Physicians, emergency medical technicians (EMTs), and nurses are on the front lines saving the lives of the wounded. The US killed-to-wounded ratio is 1:2. For every person who dies by gun violence, two are wounded (check this link again to see the numbers). This ratio was skewed Las Vegas, with 58 dead and more than 500 wounded according to this report, likely because of the type of guns used by the terrorist.
Let’s review that one more time. To date in the US, 12,176 people have been killed and 24,766 wounded by firearms.
What guns do to human bodies
It was during my surgical rotation in medical school at Cook County Hospital that I first saw what a gun was capable of doing to a human body.
An 18-year-old had been caught stealing a cheap portable TV from someone’s bungalow. The owner shot the kid as he was crawling out through a window. Right now, place your forefinger on your right side just below your bottom rib. That’s where the bullet went in. It exited on the left side, smashing through the bottom rib and on its route through the body tearing through the liver, gallbladder, spleen, and several inches of intestine.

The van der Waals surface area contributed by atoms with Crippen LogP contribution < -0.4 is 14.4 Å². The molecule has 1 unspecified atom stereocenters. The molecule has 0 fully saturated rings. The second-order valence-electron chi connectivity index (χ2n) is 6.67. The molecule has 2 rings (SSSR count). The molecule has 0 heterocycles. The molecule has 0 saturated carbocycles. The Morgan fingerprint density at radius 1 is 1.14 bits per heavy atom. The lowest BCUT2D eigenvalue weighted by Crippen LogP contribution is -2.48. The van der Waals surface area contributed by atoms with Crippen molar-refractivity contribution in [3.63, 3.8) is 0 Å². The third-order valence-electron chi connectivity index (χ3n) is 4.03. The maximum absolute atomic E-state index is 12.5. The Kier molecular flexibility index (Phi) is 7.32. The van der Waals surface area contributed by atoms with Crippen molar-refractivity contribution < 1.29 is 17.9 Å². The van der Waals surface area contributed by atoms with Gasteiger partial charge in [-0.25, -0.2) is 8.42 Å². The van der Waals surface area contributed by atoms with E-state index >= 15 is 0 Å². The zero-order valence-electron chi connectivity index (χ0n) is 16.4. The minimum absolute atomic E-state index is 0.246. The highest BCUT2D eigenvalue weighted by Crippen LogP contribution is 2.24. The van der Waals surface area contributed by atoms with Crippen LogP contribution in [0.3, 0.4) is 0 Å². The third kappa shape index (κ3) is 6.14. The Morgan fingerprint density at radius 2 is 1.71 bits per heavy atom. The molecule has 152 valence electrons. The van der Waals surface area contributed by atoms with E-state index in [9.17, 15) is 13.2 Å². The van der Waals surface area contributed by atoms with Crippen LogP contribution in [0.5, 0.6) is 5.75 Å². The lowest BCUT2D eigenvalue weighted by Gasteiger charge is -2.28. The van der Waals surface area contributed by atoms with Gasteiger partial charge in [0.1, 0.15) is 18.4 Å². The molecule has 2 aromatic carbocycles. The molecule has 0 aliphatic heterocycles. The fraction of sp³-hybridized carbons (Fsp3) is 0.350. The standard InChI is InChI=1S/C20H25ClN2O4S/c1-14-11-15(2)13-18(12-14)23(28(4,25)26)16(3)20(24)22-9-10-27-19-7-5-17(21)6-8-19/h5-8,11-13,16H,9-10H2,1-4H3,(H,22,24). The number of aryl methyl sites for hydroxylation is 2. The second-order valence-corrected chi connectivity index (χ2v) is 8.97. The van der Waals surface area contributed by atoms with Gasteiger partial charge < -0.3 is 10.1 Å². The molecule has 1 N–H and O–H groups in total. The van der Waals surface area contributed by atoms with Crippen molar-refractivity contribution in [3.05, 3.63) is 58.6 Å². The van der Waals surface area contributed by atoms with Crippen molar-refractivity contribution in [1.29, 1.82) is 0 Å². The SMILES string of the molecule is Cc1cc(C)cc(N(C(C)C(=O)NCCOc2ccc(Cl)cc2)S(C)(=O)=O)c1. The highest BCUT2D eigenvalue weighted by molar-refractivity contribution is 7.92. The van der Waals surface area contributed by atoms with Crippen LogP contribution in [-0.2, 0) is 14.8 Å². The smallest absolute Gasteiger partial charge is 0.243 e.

Positioned around the operating table in County’s poorly air-conditioned OR were the head attending surgeon, his first assistant (a resident), me and a second medical student, a scrub nurse, and an anesthesiologist. We students were there to hold the retractors, curved metal instruments needed to keep open the patient’s abdomen so the surgeon has an open operating field. You pull the retractor with the full strength of your upper arm muscles. Releasing the tension reduces the field and puts the surgeon in the position of operating blindly.